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Want to begin bird watching but don't know your greenfinch from your greenshank?

These tips will help you get started on your bird watching journey, and although we can't guarantee that you'll ever be able to tell the difference between a willow warbler and a chiffchaff, you will soon gain the confidence to be able to identify enough birds to get a lot of enjoyment and satisfaction from your new hobby (similar to a kestrel, except they can't hover).

Novice Bird Watcher

1. Invest in a good field guide which identifies British breeding birds and common migrants. A field guide should also tell you where where you can observe different species and in which seasons. You can also get apps for your phone to help you with bird identification.

2. Learn to identify birds by their calls. You can download bird song online and it's a great idea to add it to your smart phone so you can take it with you when you go out into the field. Our bird identification guides have some examples of bird calls and songs.

3. A good pair of binoculars is essential. You don't have to spend a fortune when you start out but try and get the best you can afford. Read our guides to bird watching binoculars to help you find the ones most suitable for you.

4. Begin by watching birds in your garden or local park. This way you'll be able to learn about different identification techniques and there shouldn't be too many different species that might confuse you.

5. Know what birds to expect in the area you visit. Before you embark on a bird watching trip read up on what birds you should see for the time of the year. Your field guide should help you with this.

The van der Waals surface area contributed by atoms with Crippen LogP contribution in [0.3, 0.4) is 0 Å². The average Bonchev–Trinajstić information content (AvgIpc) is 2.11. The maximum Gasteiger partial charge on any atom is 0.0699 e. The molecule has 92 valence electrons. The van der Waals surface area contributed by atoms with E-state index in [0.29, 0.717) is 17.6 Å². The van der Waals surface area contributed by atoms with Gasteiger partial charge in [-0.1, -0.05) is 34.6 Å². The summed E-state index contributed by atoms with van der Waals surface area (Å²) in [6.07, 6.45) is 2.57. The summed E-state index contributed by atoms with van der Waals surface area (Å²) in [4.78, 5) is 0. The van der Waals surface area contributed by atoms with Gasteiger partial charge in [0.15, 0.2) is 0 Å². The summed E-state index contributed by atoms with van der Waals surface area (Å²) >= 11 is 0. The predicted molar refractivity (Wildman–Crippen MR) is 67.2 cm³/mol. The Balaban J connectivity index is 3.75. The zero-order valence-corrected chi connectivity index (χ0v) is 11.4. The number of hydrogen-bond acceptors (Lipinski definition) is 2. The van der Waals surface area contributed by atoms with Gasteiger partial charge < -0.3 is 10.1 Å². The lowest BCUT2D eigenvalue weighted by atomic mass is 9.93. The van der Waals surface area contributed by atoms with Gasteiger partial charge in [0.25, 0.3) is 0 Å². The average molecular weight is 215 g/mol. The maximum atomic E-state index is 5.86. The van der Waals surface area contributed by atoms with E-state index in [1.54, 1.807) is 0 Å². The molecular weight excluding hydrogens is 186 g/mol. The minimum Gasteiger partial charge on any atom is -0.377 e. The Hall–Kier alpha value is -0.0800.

6. Join a local bird watching group. You'll get to know other bird watchers who will be happy to share their knowledge and meet experienced birders who can help you with your new pastime.

7. Get in to the habit of keeping a bird watching diary so you can track where you see different birds and learn the best times of year to see them.

8. Take pictures if you can. Keeping a visual record is useful to refer to and it also means if you can't identify a bird in the field then you will be able to when you get home.

9. Go on an organised birding tour. You'll have the opportunity to visit a great bird watching area under the guidance of an experienced birder. Take a look at our bird watching holidays and tours to get some ideas on where to go.

10. Most importantly have fun!

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